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KWS proud of Gabonese action of burning ivory

Date Published: 29 Jun, 2012
KWS proud of Gabonese action of burning ivory

Elephant at Amboseli National Park. The action by the Gabonese government is to be seen against the backdrop of elephant poaching levels being the worst in a decade and recorded ivory seizures being at their highest levels since 1989.

Kenya Wildlife Service is proud of the resolve of Gabon to set fire to the country's government-owned ivory stockpile on Wednesday, sending a message to elephant poachers that illegal wildlife trafficking will not be tolerated in the Central African country.

The burned ivory stock totalled 4,825 kilograms (4.8 metric tonnes), including 1,293 pieces of rough elephant tusks and 17,730 pieces of carved ivory.  

Kenya has conducted two such burns of government-held ivory. The first one was in 1989 by retired President Daniel arap Moi of its own ivory and again in 2011 by President Mwai Kibaki under the auspices of the Lusaka Task Force Agreement (LATF).

This week’s action by the Gabonese government is to be seen against the backdrop of elephant poaching levels being the worst in a decade and recorded ivory seizures being at their highest levels since 1989, according to a report published June 21 by the Convention on International Trade in Endangered Species, CITES.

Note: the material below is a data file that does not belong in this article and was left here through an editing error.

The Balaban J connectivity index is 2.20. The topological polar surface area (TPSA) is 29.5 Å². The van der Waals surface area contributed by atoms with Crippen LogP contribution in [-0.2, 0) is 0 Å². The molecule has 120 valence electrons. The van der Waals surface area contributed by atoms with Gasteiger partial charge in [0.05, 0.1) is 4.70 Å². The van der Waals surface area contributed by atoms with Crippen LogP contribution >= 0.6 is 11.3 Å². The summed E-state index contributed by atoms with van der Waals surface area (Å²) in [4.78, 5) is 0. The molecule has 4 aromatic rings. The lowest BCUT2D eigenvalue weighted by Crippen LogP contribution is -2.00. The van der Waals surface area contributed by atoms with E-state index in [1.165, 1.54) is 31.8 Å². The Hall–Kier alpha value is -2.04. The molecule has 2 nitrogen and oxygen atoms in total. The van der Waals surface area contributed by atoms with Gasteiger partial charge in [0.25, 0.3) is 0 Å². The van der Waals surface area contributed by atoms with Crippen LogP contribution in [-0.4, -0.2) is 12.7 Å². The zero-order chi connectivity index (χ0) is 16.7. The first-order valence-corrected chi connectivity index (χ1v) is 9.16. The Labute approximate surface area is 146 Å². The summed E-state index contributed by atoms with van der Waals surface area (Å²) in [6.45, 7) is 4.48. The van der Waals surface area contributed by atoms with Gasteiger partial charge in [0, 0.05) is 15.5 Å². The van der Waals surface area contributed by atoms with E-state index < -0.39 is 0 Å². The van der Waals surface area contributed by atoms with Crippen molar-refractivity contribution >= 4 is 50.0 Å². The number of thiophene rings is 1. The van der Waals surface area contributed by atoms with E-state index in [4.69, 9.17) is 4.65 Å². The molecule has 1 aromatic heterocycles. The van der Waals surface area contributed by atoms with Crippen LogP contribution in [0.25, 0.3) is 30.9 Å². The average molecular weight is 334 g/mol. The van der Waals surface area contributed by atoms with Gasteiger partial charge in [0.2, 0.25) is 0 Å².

The findings, based on information submitted by governments, will be discussed at a CITES Standing Committee meeting to be held in Geneva next month (July).

Kenya looks forward to many other African range states following her own example and that of Gabon and the collective one by the LATF Council in sending out a fiery message that ivory smuggling and killing of elephants have no place in the world.

We are particularly keen that the African continent presents a unified voice about trade in ivory at the forthcoming CITES meeting in Bangkok Thailand in March 2013. This is particularly imperative given that the year 2011 was the worst for the African elephant in recent history while the continent as a whole is in the throes of an elephant poaching crisis.

We believe that permitting legal ivory sales masks illegal sales and encourages poaching and we are paying the price for the 2007 CITES decision in the Hague.

Download Media Release on Gabonese action of burning ivory

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